Friday, January 30, 2009

30 Easy Green Tips

Usually, you'll see just one green tip daily on our Twitter profile, but thirty? Yup, thirty awesome tips on going green, from water conservation to how you can cut back on your junk mail, found right here.

Thursday, January 29, 2009

Fair Trade, Organic Chocolate for Valentine's Day

organic chocolate truffle
Valentine's Day wouldn't be Valentine's Day without a heaping helping of chocolate. The problem is, that $3 box of chocolates doesn't taste so good...and it may not be so good for you. The farming practices used to cultivate and grow the cacao beans may also be a little unscrupulous.

The Daily Green has suggested 12 Decadent, Organic and Fair Trade Chocolates for this Valentine's Day. You might be thinking that it's not worth it to spend a little more on these chocolates, but think again! Many full-priced "luxury" chocolate companies like Godiva, Lindt's and Ghirardelli are offering non-organic, non fair trade chocolates at the same price or more than some of fair trade organic chocolates.

So what is the taste difference? In some cases, the chocolate will taste the same. In some instances, the chocolate tastes fresher, more flavorful, and robust. Most fair trade organic chocolate companies are smaller, and pay more attention to the small batches of chocolate that they produce. You, the buyer, the farmers, and the seller can feel good about buying these more earth friendly alternatives that are more ecologically responsible.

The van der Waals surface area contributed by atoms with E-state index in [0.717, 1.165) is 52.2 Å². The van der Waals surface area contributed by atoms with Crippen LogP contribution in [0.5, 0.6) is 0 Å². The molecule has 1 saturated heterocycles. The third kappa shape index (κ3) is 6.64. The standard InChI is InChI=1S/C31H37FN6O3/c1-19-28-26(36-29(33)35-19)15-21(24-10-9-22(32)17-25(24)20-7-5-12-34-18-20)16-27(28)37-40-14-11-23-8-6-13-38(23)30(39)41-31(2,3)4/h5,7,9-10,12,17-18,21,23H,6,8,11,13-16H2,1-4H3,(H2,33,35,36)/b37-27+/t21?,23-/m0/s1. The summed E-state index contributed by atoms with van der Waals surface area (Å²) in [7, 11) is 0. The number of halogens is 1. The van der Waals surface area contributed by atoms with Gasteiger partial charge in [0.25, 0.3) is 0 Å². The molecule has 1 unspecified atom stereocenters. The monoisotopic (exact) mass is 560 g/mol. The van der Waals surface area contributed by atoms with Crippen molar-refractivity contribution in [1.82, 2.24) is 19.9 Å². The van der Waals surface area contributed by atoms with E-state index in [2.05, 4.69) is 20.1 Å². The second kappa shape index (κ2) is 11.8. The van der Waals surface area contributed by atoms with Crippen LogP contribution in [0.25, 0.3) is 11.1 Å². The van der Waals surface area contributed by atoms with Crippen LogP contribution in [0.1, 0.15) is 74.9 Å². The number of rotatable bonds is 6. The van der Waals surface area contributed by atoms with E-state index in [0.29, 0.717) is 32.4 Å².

What makes fair trade organic chocolate more ecologically responsible? The lack of pesticide use, which encourages plant and wildlife growth, the fair trade practice, which helps the farmers out by giving them a fair wage, and the encouragement the farmers are given to utilize more responsible farming techniques.

So this Valentine's Day, consider the options before you buy your chocolate! There are plenty out there. Some may be available by mail only, so you may want to shop early to get in time.

Wednesday, January 28, 2009

Biodegradable Trash Bags

Biodegradable Trash Bags

Normal plastic trash bags are huge sources of landfill waste. They add contain hazardous chemicals, and they never truly break down into the environment. Since they do not decompose, they are very prone to blowing around in the wind, landing in forests, waterways, and oceans. These trash bags are sometimes ingested by wildlife, causing them serious harm or death, suffocated them from the inside and on the outside.

What's the Solution?

The solution is to use biodegradable trash bags. These bags will break down into the environment instead of taking thousands of years. These bags also use less energy to produce, so from inception, these bags will be a bit greener. Chartreuse's biodegradable trash bags in particular, break down into natural organic compounds safely into the environment and are specifically engineered to safely decompose in landfill environments. It's important to make the switch to biodegradable for wildlife, the planet, the drinking water supply, and ourselves. You can order your biodegradable trash bags here. Use the shop for now link on the right side of that page.